The saga of Sean Taylor’s criminal case appears to have come to a very fitting, anti-climactic conclusion.
Is that really any surprise to those that were actually following the case? Sure there were a lot of media reports convoluting the issue, but aren’t there always? Isn’t that the drawback of all of this wonderful information that the average internet user has at their disposal? Learning to separate the facts from the rhetoric has become a full time occupation for the average sports fan.
Taylor reportedly agreed to plea no contest to misdemeanor charges of simple battery and simple assault. In exchange, the prosecution will drop the felony charges against him. As part of the plea agreement, Taylor will visit ten Miami-Dade County schools to speak to the students about the value of staying in school. He will also donate $1000 to each of those ten schools for scholarships. Defense attorney Richard Sharpstein stated that Taylor would also receive 18 months of probation, but that if Sean does not violate his probation that the two misdemeanor charges would be dropped as well.
It’s an appropriate ending to what has become more about grandstanding and self-promotion than a court case. The original prosecutor, Michael Grieco, was never as interested in justice as he was about using the platform to promote his disc jockey business. Grieco didn’t just step down from the case in April; he resigned from the office.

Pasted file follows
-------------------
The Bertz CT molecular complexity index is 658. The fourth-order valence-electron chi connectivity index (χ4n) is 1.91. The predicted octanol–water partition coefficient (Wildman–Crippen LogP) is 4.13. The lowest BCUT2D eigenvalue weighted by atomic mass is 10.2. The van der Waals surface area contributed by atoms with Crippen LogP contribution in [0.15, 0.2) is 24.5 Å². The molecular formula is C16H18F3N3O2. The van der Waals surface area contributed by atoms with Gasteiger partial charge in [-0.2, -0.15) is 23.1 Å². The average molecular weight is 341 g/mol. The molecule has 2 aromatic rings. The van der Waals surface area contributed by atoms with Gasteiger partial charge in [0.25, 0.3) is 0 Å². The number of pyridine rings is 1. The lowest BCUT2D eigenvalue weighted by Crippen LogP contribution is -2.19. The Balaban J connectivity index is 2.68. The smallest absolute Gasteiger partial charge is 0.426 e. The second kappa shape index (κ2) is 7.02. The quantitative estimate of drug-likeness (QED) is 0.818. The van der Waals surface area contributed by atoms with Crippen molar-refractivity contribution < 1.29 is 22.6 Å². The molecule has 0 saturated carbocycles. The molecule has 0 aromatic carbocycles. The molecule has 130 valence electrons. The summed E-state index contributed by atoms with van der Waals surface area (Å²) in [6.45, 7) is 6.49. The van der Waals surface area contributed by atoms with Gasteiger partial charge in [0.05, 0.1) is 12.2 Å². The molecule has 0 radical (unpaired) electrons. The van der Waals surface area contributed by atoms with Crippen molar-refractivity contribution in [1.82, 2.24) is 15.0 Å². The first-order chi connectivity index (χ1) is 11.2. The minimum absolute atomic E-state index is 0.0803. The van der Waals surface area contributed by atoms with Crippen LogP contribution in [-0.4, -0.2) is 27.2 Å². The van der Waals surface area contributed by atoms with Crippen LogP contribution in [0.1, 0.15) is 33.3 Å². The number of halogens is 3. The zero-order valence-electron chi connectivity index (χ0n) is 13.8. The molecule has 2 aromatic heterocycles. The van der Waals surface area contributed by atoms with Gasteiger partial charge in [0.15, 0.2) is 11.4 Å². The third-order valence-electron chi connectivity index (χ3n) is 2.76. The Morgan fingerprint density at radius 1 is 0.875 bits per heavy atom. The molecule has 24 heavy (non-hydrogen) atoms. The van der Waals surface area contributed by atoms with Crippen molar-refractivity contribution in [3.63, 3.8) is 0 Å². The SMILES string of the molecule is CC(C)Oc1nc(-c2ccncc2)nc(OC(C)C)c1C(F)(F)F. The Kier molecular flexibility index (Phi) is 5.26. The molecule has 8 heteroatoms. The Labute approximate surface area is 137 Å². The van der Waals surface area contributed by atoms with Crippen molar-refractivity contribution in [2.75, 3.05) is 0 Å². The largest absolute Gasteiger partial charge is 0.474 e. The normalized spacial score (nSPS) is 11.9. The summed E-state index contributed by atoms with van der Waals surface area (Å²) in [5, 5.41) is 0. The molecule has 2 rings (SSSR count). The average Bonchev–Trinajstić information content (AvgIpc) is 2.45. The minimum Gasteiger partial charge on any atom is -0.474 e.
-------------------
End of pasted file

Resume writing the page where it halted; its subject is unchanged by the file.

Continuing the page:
Irrespective of the soap opera, the news and outcome are good for the Redskins and their fans. The case was slated to begin July 10th, and with training camp less than four weeks away at that point, the potential for further distraction was great. Redskin fans have been spared such insightful questions, like:
“Mr. Gibbs, the team looked great out there today. Drills were sharp, intensity was high… so what’s going on with the Sean Taylor trial?”
“Mr. Saunders, obviously the offense has a lot to learn at camp with a new system to integrate. How do you feel Sean Taylor’s court case is affecting that integration?”
Great stuff. Thankfully, that has been avoided with a resolution to this over-sensationalized debacle.
Now the Washington Redskins and Sean Taylor can concentrate on what matters… getting ready for the 2006 NFL season.
– Mark Solway
Edit: This blog was archived in May of 2016 from our original articles database.It was originally posted by Mark Solway